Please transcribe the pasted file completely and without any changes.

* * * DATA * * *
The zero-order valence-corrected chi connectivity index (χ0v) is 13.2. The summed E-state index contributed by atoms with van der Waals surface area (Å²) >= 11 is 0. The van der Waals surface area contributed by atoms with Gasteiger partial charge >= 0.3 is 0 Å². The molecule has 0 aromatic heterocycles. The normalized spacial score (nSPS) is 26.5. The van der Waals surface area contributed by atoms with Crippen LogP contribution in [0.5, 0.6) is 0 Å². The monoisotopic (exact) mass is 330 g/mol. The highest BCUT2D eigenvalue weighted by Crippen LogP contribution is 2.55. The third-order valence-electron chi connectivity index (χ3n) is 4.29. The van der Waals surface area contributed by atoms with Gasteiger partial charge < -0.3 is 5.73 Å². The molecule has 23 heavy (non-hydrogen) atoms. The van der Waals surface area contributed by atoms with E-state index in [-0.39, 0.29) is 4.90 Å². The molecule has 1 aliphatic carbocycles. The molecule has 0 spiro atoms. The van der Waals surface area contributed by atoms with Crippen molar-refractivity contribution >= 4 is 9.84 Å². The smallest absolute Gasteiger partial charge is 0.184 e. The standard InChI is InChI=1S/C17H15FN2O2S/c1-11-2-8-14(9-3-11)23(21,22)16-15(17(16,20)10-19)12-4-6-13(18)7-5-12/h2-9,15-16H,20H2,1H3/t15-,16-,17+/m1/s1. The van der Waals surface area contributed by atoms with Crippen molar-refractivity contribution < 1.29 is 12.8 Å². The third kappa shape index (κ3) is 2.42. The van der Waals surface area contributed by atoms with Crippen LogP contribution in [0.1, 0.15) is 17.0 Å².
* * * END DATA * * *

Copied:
The zero-order valence-corrected chi connectivity index (χ0v) is 13.2. The summed E-state index contributed by atoms with van der Waals surface area (Å²) >= 11 is 0. The van der Waals surface area contributed by atoms with Gasteiger partial charge >= 0.3 is 0 Å². The molecule has 0 aromatic heterocycles. The normalized spacial score (nSPS) is 26.5. The van der Waals surface area contributed by atoms with Crippen LogP contribution in [0.5, 0.6) is 0 Å². The monoisotopic (exact) mass is 330 g/mol. The highest BCUT2D eigenvalue weighted by Crippen LogP contribution is 2.55. The third-order valence-electron chi connectivity index (χ3n) is 4.29. The van der Waals surface area contributed by atoms with Gasteiger partial charge < -0.3 is 5.73 Å². The molecule has 23 heavy (non-hydrogen) atoms. The van der Waals surface area contributed by atoms with E-state index in [-0.39, 0.29) is 4.90 Å². The molecule has 1 aliphatic carbocycles. The molecule has 0 spiro atoms. The van der Waals surface area contributed by atoms with Crippen molar-refractivity contribution >= 4 is 9.84 Å². The smallest absolute Gasteiger partial charge is 0.184 e. The standard InChI is InChI=1S/C17H15FN2O2S/c1-11-2-8-14(9-3-11)23(21,22)16-15(17(16,20)10-19)12-4-6-13(18)7-5-12/h2-9,15-16H,20H2,1H3/t15-,16-,17+/m1/s1. The van der Waals surface area contributed by atoms with Crippen molar-refractivity contribution < 1.29 is 12.8 Å². The third kappa shape index (κ3) is 2.42. The van der Waals surface area contributed by atoms with Crippen LogP contribution in [0.1, 0.15) is 17.0 Å².